A tribute to Regis

This column first ran in the Joplin Globe in 2006.

Sometimes you hear about something you instantly know is going to be gold.

Like when Willie Nelson and the late great Ray Charles teamed up. Or when Bing Crosby and Bob Hope agreed to make a few movies together. Or when George Bush and Dick Cheney decided to start a war.

Wait. That last one is probably not a great example. But you get my point.

So, when I read in this paper on Friday that Regis Philbin and Donald Trump are going to sing “Rudolph the Red-Nosed Reindeer” together on Regis’ upcoming Christmas album, I thought “Fort Knox City.”

It would be gold, is what I’m saying.

I mean, somewhere Gene Autry has to be smiling. Come on, Trump and Philbin? How great is that? It’s like Lennon and McCartney, Simon and Garfunkel and Josie and the Pussycats rolled into one.

How can it miss?

OK, there might be that the little matter of Trump probably not being able-to use a technical musical term-carry a tune in front of a grand jury.

But really is talent that important?

I don’t think so.

You’ve still got Regis and I’m being completely honest when I say this: I love Regis.

I know among some of the tragically hip, it’s not cool to like Regis. But I’m pretty much the opposite of tragically hip.

As a singer, I think Regis is just OK. But at being Regis, I think Regis is the best.

Look, the biggest mistake folks can make in a profession is to take themselves too seriously. To assume that because you’re good at one thing, you’ll naturally be good at something else.

Like when Bob Costas thought he was more than just a sportscaster. Or when Sylvester Stallone thought he was an actor. Or when Geraldo thought he was human.

The most successful people, I think, don’t take themselves too seriously. They know what they do well and they tend to stick with what works.

That’s why I think Regis is so cool. Regis knows who he is. Regis doesn’t take himself too seriously. Regis knows what’s he good at. He’s good at making people feel comfortable. He’s good at making people laugh. Either with him or at him. He doesn’t care. As long as you laugh.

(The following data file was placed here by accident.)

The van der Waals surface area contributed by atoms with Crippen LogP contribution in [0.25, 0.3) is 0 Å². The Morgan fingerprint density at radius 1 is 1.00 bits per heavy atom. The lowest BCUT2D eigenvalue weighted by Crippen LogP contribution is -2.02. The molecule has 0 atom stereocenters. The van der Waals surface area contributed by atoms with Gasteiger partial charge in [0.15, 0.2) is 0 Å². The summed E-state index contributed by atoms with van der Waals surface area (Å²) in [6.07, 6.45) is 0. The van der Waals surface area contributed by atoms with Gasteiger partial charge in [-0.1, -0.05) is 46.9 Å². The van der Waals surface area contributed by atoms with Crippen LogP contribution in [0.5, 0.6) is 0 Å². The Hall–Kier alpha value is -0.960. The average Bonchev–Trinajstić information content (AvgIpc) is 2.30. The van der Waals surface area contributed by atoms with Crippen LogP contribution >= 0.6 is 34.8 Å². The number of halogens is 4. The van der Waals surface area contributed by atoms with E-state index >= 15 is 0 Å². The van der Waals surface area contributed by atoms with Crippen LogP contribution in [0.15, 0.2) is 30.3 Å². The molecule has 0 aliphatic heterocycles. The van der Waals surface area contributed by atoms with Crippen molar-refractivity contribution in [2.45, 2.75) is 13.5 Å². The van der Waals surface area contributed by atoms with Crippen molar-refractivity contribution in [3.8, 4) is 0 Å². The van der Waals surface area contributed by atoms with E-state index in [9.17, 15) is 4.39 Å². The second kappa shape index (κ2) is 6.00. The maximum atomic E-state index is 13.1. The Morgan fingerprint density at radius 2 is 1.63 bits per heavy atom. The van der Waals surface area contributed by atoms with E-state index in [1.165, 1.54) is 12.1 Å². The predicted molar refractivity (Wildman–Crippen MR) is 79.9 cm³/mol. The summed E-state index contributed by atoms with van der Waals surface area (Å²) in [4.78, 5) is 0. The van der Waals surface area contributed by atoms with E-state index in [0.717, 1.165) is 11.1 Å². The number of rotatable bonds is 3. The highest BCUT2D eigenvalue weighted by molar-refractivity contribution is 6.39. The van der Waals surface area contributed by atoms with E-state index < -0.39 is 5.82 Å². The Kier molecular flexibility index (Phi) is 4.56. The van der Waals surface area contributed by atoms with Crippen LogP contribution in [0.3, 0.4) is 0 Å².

David Letterman has made fun of Regis for years. When Dave first started making fun of Regis, I thought it was funny. But then, after a while, I started to feel sorry for Regis.

But then it dawned on me that Regis didn’t really care Dave was making fun of him. He just cared if people were laughing.

And that’s when it also dawned on me that Dave loved Regis. Dave knew Regis understood how to entertain. He knew that Regis understood how to be a good broadcaster.

Regis has more than paid his dues as a broadcaster. He used to be the announcer on the Joey Bishop. Does anyone remember the Joey Bishop show? Does anyone remember Joey Bishop?

I don’t mean that in a bad way. I loved Joey Bishop. I’m just saying the Joey Bishop Show was on TV a long time ago.

After Joey’s show got canceled, Regis was suddenly just another out-of-work announcer who could sing a bit.

So, he turned to local TV. He did morning shows all over the country. He worked in Los Angles. He worked in St. Louis. He worked wherever someone would have him. Later, he had some sort of fitness show on a cable channel back in the 1980s.

Then, he landed in New York. He got a little local morning talk show. Then, a lot of people in New York noticed and the little, local morning talk show got picked up nationally. Then, after all of those years, after all of these towns, after all of those shows, Regis became an overnight sensation.

Everyone now knew who Regis was. Mainly because Regis was everywhere. In addition to his morning show and his appearances with David, he hosted a silly game. Later, because people liked Regis hosting that silly game show, ABC-TV executives had to back a bunch of Brinks Trucks up to Regis’ house and unload bags and bags of money to keep him happy.

So, Regis, if you want to sing “Rudolph the Red-Nosed Reindeer” with Trump, go ahead. I’ll laugh with you, not at you.

I will, however, laugh at Trump. But come on, who doesn’t?